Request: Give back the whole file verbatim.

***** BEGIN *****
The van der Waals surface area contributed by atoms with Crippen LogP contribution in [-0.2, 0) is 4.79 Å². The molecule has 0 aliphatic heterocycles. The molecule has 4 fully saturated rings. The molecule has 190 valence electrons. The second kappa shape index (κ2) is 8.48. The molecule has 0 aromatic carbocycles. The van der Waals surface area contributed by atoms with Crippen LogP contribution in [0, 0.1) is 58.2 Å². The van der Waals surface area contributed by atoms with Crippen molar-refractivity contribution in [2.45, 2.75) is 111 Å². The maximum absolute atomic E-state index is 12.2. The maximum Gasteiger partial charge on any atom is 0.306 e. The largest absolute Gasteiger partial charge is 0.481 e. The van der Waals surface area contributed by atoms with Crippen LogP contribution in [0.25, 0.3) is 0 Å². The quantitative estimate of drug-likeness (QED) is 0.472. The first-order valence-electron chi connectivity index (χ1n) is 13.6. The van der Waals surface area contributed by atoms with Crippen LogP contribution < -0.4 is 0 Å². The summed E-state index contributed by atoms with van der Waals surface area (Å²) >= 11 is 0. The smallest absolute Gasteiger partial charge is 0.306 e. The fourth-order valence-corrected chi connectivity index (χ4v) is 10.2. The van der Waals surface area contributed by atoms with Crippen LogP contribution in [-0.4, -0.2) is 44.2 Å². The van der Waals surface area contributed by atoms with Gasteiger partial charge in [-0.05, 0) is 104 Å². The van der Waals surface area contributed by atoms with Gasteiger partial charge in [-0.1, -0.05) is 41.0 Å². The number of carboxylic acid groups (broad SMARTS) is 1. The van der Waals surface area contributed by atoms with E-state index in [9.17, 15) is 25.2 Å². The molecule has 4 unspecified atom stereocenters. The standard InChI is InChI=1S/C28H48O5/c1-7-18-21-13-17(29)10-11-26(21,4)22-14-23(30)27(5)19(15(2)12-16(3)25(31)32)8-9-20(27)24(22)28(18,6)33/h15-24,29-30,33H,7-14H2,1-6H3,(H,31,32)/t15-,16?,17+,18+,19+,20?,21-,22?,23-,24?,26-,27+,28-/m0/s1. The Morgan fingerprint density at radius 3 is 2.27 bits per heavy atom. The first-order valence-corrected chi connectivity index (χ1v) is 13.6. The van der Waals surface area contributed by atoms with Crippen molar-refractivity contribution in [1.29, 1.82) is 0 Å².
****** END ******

The van der Waals surface area contributed by atoms with Crippen LogP contribution in [-0.2, 0) is 4.79 Å². The molecule has 0 aliphatic heterocycles. The molecule has 4 fully saturated rings. The molecule has 190 valence electrons. The second kappa shape index (κ2) is 8.48. The molecule has 0 aromatic carbocycles. The van der Waals surface area contributed by atoms with Crippen LogP contribution in [0, 0.1) is 58.2 Å². The van der Waals surface area contributed by atoms with Crippen molar-refractivity contribution in [2.45, 2.75) is 111 Å². The maximum absolute atomic E-state index is 12.2. The maximum Gasteiger partial charge on any atom is 0.306 e. The largest absolute Gasteiger partial charge is 0.481 e. The van der Waals surface area contributed by atoms with Crippen LogP contribution in [0.25, 0.3) is 0 Å². The quantitative estimate of drug-likeness (QED) is 0.472. The first-order valence-electron chi connectivity index (χ1n) is 13.6. The van der Waals surface area contributed by atoms with Crippen LogP contribution < -0.4 is 0 Å². The summed E-state index contributed by atoms with van der Waals surface area (Å²) >= 11 is 0. The smallest absolute Gasteiger partial charge is 0.306 e. The fourth-order valence-corrected chi connectivity index (χ4v) is 10.2. The van der Waals surface area contributed by atoms with Crippen LogP contribution in [-0.4, -0.2) is 44.2 Å². The van der Waals surface area contributed by atoms with Gasteiger partial charge in [-0.05, 0) is 104 Å². The van der Waals surface area contributed by atoms with Gasteiger partial charge in [-0.1, -0.05) is 41.0 Å². The number of carboxylic acid groups (broad SMARTS) is 1. The van der Waals surface area contributed by atoms with E-state index in [9.17, 15) is 25.2 Å². The molecule has 4 unspecified atom stereocenters. The standard InChI is InChI=1S/C28H48O5/c1-7-18-21-13-17(29)10-11-26(21,4)22-14-23(30)27(5)19(15(2)12-16(3)25(31)32)8-9-20(27)24(22)28(18,6)33/h15-24,29-30,33H,7-14H2,1-6H3,(H,31,32)/t15-,16?,17+,18+,19+,20?,21-,22?,23-,24?,26-,27+,28-/m0/s1. The Morgan fingerprint density at radius 3 is 2.27 bits per heavy atom. The first-order valence-corrected chi connectivity index (χ1v) is 13.6. The van der Waals surface area contributed by atoms with Crippen molar-refractivity contribution in [1.29, 1.82) is 0 Å².